Resignation of more than 20 MLAs has brought Madhya Pradesh Government into minority. With this, India’s anti-defection law is once again back into focus. Anti-defection law — or simply The Tenth Schedule of the Indian Constitution — sets the provisions for the disqualification of elected members on the grounds of defection to another political party.
Criticism of the Anti-Defection Law
- Anti-defection law was brought in by Rajiv Gandhi Government in 1985. The biggest criticism against this law is that strips the MPs and MLAs of their independent decision-making powers as they are forced to toe the party line.
- This law is applied even when an MP or MLA decides to go against a party whip. This means that no legislator can go against the party line on key issues in the parliament or state legislatures. These issues may or may not linked to the survival of the government. Yet, anti-defection law treats all defiance with similar punishment.
- This law also gives ‘quasi-judicial powers’ to the speaker of the house. What does not help is the fact that Speaker always happens to be a member of the ruling political party.
- This law denies legislators their moral compass exercise of which is essential for a healthy democracy. Forcing them to toe the party line does not make parliament a good place for debate.
- Our constitution didn’t intend to give the control of members to political parties. Interestingly, political parties and chief whips entered the Constitution first time in 1985 with the enactment of this law.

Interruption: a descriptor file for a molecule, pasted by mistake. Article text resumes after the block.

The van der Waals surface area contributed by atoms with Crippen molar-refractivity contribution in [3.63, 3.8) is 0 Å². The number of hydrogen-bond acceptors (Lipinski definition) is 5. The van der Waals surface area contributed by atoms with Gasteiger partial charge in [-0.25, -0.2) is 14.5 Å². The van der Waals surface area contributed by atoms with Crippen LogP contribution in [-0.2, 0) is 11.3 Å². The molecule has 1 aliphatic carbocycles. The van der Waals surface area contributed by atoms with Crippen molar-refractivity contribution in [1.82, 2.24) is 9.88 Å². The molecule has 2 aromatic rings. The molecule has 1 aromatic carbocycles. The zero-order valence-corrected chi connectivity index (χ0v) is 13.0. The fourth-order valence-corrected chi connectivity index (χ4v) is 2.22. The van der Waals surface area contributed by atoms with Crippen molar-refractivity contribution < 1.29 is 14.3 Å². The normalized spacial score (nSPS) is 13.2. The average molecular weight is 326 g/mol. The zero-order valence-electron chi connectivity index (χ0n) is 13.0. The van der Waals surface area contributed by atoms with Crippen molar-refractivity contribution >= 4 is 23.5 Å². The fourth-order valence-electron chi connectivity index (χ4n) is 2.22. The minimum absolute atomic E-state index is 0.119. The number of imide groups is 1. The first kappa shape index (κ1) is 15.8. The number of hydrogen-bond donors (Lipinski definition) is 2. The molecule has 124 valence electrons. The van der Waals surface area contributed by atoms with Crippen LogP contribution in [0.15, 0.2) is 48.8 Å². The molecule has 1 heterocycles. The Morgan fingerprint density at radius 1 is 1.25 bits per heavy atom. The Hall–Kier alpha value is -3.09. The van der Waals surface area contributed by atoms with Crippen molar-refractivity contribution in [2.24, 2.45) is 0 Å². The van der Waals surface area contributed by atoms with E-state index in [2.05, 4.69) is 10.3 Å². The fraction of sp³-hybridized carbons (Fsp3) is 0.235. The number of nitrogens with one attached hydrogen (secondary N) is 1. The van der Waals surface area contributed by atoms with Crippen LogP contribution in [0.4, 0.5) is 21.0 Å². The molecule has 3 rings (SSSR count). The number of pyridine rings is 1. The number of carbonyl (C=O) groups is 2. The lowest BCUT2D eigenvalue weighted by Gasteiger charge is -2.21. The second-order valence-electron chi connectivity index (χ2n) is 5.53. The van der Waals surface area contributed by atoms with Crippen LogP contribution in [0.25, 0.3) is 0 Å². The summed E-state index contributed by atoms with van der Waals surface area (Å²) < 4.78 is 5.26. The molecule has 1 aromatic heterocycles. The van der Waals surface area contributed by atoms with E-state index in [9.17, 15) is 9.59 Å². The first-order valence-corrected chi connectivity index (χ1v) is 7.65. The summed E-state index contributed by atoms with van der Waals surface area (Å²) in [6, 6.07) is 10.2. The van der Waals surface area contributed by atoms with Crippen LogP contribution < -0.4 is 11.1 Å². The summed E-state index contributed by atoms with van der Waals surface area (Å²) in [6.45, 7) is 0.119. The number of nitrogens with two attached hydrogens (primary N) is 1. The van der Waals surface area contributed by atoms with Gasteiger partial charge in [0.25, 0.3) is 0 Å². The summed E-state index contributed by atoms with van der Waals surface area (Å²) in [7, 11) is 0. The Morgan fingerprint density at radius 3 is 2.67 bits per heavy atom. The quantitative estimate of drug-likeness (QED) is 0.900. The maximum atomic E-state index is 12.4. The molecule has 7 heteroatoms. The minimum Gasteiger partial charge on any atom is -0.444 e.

- The law’s original purpose was to end political defections so that we have stable governments at the center and states. However, this law has simply replaced small-scale defection with ‘mass defection’. This mass defection is often engineered by the ruling party.
- The law indirectly puts lawmaker’s loyalty towards party before the voters of his or her constituency, and fails to incentivise dissent and independent thinking.
What We Can Learn From Elsewhere
In the United Kingdom, from where India inherited most of its Constitution and the Parliamentary system of Democracy, MPs stopped Prime Minister Boris Johnson from shoving Britain into throes of chaos and signing a no-deal Brexit. This was possible because 38 Tory MPs rebelled against their own government and voted for what they felt was right. The US Congressional history is also rife with such examples, with the most recent instance being when three Democrats broke away from party line and voted against Donald Trump’s impeachment, while one Congresswoman refused to vote either for or against her party in the crucial vote.
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